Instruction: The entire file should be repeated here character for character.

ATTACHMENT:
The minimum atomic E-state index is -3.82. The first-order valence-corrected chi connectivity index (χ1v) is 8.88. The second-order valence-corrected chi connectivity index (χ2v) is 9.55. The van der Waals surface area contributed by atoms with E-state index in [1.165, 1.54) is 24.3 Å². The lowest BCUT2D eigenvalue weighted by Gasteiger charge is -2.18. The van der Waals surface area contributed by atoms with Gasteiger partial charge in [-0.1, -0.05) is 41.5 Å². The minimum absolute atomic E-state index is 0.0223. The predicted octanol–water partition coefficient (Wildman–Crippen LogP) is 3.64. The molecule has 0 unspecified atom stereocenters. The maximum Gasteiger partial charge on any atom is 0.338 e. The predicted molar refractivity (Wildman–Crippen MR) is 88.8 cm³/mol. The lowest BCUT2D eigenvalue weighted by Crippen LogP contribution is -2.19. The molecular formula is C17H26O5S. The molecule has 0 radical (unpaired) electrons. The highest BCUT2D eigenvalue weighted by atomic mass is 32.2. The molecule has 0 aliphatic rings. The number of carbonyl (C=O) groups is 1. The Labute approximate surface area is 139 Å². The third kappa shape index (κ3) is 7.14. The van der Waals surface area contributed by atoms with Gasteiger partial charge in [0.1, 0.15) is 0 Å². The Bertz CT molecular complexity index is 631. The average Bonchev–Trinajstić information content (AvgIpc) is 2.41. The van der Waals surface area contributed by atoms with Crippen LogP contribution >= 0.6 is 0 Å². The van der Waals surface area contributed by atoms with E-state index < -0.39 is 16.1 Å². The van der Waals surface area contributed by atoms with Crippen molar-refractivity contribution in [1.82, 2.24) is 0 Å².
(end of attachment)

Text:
The minimum atomic E-state index is -3.82. The first-order valence-corrected chi connectivity index (χ1v) is 8.88. The second-order valence-corrected chi connectivity index (χ2v) is 9.55. The van der Waals surface area contributed by atoms with E-state index in [1.165, 1.54) is 24.3 Å². The lowest BCUT2D eigenvalue weighted by Gasteiger charge is -2.18. The van der Waals surface area contributed by atoms with Gasteiger partial charge in [-0.1, -0.05) is 41.5 Å². The minimum absolute atomic E-state index is 0.0223. The predicted octanol–water partition coefficient (Wildman–Crippen LogP) is 3.64. The molecule has 0 unspecified atom stereocenters. The maximum Gasteiger partial charge on any atom is 0.338 e. The predicted molar refractivity (Wildman–Crippen MR) is 88.8 cm³/mol. The lowest BCUT2D eigenvalue weighted by Crippen LogP contribution is -2.19. The molecular formula is C17H26O5S. The molecule has 0 radical (unpaired) electrons. The highest BCUT2D eigenvalue weighted by atomic mass is 32.2. The molecule has 0 aliphatic rings. The number of carbonyl (C=O) groups is 1. The Labute approximate surface area is 139 Å². The third kappa shape index (κ3) is 7.14. The van der Waals surface area contributed by atoms with Gasteiger partial charge in [0.1, 0.15) is 0 Å². The Bertz CT molecular complexity index is 631. The average Bonchev–Trinajstić information content (AvgIpc) is 2.41. The van der Waals surface area contributed by atoms with Crippen LogP contribution >= 0.6 is 0 Å². The van der Waals surface area contributed by atoms with E-state index < -0.39 is 16.1 Å². The van der Waals surface area contributed by atoms with Crippen molar-refractivity contribution in [1.82, 2.24) is 0 Å².